The Thespian Art: How To Make Sense When Arguing?

arguingWondering why your friends always get better of you in a discussion? Baffled at the scores you get on your college assignments after all the hard work? Don’t worry because this blog will help you structure your arguments in discussions and academic writings.

The art of discussion/argumentation is simple, yet a little tedious, you can’t just know the tricks and get good at it; it requires practice. And I assure you that once you diligently practice the following rules of discussion you will notice the results.

Firstly I will take on discussions. In a discussion/debate, there is always going to be a problem on which the debate is based, so it’s important that you correctly identify the problem first. For instance if the discussion is about “Whether internships are good for fresh graduates or not” then you need to correctly identify the problem first before jumping into the discussion. Any guesses what the problem is? If you are guessing that “Many fresh graduates face rejections in recruitment and those who somehow manage to get jobs perform poorly hence practical work training is required for them”, then you have accurately pinpointed the problem in this case. So after correctly identifying the problem the next step is establishing a need; what’s the need for an internship? “Fresh graduates are fresh out of theory and books lacking practical experience hence a system that provides hands on practical work training should be there which is internship”, if this came to your mind then you are right on target once again. After identifying the need you ought to define your principle stance, which is based on a proven phenomenon hence giving your argument a legit look. In this case it would be: “Every citizen has a right to education and livelihood hence it’s the responsibility of the state on the basis of social contract to provide its citizens with trainings in the form of internships which will help them acquire a vocation”. After having correctly identified the problem, the need and having stated your principle stance you move on to your line of arguments. I am sure you would have come across a lot of academic questions like “Do you believe democracy is the best form of government? Give reasons”. These reasons in fact, are your line of arguments.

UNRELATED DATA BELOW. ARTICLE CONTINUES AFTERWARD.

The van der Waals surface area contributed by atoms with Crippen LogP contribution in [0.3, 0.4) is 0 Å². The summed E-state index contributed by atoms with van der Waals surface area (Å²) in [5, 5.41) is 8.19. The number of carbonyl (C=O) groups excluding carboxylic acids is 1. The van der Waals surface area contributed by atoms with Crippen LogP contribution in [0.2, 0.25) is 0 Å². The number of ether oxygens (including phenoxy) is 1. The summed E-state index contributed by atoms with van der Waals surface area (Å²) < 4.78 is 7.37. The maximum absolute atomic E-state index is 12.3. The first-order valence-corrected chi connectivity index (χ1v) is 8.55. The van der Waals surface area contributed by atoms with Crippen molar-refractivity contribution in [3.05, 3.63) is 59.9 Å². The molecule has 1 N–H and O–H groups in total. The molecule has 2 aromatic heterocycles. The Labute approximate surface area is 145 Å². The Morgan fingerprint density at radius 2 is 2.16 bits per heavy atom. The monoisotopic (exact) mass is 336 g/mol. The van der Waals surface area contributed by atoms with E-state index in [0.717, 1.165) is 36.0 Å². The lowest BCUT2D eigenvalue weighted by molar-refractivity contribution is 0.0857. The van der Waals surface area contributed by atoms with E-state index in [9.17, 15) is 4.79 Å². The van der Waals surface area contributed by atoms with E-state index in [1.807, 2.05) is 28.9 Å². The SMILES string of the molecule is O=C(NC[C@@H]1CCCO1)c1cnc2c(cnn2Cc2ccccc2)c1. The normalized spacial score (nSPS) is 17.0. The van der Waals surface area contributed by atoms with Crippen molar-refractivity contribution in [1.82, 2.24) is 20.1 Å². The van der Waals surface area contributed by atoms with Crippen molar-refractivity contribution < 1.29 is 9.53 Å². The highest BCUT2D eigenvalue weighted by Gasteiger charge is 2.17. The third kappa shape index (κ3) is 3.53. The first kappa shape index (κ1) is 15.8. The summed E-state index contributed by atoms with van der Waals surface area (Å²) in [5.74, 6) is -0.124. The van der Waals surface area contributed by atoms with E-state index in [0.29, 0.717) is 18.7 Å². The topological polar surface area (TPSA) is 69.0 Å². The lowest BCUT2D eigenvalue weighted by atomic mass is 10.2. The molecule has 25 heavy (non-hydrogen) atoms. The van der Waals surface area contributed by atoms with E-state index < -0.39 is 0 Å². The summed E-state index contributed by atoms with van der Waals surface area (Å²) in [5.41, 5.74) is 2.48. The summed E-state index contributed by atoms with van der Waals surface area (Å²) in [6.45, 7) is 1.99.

I will simultaneously give Line of Arguments for the internship case while explaining you how to construct an argument. So first, you make a statement like “Internships help create a resourceful workforce” then you go on and analyze your statement like “Internships provide fresh graduates, about to enter job market, with firsthand experience of office management, concept of hierarchy, office discipline and friendly coexistence with colleagues in a professional environment. These experiences not only help the person to smoothly adjust in a workplace but also help her/him to avoid any initial glitches hence making her/him look confident which translates into his good performance which is beneficial for both the organization and the employee”. After having analyzed your statement you provide an example to support your analysis like “Germany being the largest economy of Europe takes pride in its human resource that is a result of an extensive well structured national internship scheme”. After supporting your analysis with an example you link it back to your statement like “hence internships help create a resourceful workforce” and then you link it back to the motion of the discussion/debate “that’s why I believe that internships are good for fresh graduates”.

You can have one line of argument or a dozen lines of argument; it entirely depends on the topic of the discussion/debate and your command over the subject. Ideally, end up your part of the discussion by summing up all the lines of argument and link them back to the motion of the discussion.

Follow the same structure in academic writing as well, by making a few changes. When writing an essay on “Are Internships helpful for the Labour Market?” you can put identification of the problem and need along with your principle stance in the introductory paragraph. Make an individual paragraph for every line of argument and link all your arguments. Lastly, prove your point in the concluding paragraph and you are good to go. Again, you need to practice this art, but once you have put in the hard work you will make a lot more sense and score well.

About the author

Ali Zafar

Ali Zafar is a DAAD Scholar at University of Applied Sciences, Berlin and aspires to be an economist. He blogs at

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